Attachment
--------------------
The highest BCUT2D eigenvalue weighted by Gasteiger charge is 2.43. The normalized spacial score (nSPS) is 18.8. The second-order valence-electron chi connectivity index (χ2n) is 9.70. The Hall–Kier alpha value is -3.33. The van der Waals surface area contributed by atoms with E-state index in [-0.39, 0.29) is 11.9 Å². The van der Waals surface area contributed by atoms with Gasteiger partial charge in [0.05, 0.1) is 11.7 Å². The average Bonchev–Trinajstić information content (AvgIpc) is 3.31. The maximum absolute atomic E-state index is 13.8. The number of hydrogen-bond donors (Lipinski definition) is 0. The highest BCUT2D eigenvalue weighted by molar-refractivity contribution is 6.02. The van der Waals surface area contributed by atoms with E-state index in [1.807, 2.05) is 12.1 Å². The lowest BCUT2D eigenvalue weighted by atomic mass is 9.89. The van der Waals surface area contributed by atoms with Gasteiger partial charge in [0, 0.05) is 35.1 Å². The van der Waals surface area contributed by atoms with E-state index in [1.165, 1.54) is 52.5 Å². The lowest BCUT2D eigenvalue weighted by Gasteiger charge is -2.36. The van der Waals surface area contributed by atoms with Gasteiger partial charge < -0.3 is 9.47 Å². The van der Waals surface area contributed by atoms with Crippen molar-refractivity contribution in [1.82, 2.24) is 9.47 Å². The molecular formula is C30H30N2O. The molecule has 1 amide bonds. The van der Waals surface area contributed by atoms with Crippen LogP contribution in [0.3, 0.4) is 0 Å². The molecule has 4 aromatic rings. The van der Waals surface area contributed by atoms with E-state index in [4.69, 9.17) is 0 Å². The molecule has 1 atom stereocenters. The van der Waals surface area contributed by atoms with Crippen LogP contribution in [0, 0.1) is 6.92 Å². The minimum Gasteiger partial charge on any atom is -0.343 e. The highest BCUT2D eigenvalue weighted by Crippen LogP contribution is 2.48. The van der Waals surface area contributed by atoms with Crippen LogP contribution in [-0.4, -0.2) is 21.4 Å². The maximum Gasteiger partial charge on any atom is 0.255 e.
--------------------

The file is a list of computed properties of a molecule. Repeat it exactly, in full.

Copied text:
The highest BCUT2D eigenvalue weighted by Gasteiger charge is 2.43. The normalized spacial score (nSPS) is 18.8. The second-order valence-electron chi connectivity index (χ2n) is 9.70. The Hall–Kier alpha value is -3.33. The van der Waals surface area contributed by atoms with E-state index in [-0.39, 0.29) is 11.9 Å². The van der Waals surface area contributed by atoms with Gasteiger partial charge in [0.05, 0.1) is 11.7 Å². The average Bonchev–Trinajstić information content (AvgIpc) is 3.31. The maximum absolute atomic E-state index is 13.8. The number of hydrogen-bond donors (Lipinski definition) is 0. The highest BCUT2D eigenvalue weighted by molar-refractivity contribution is 6.02. The van der Waals surface area contributed by atoms with E-state index in [1.807, 2.05) is 12.1 Å². The lowest BCUT2D eigenvalue weighted by atomic mass is 9.89. The van der Waals surface area contributed by atoms with Gasteiger partial charge in [0, 0.05) is 35.1 Å². The van der Waals surface area contributed by atoms with E-state index in [1.165, 1.54) is 52.5 Å². The lowest BCUT2D eigenvalue weighted by Gasteiger charge is -2.36. The van der Waals surface area contributed by atoms with Gasteiger partial charge < -0.3 is 9.47 Å². The van der Waals surface area contributed by atoms with Crippen molar-refractivity contribution in [1.82, 2.24) is 9.47 Å². The molecular formula is C30H30N2O. The molecule has 1 amide bonds. The van der Waals surface area contributed by atoms with Crippen LogP contribution in [0.3, 0.4) is 0 Å². The molecule has 4 aromatic rings. The van der Waals surface area contributed by atoms with E-state index in [4.69, 9.17) is 0 Å². The molecule has 1 atom stereocenters. The van der Waals surface area contributed by atoms with Crippen LogP contribution in [0, 0.1) is 6.92 Å². The minimum Gasteiger partial charge on any atom is -0.343 e. The highest BCUT2D eigenvalue weighted by Crippen LogP contribution is 2.48. The van der Waals surface area contributed by atoms with Crippen LogP contribution in [-0.4, -0.2) is 21.4 Å². The maximum Gasteiger partial charge on any atom is 0.255 e.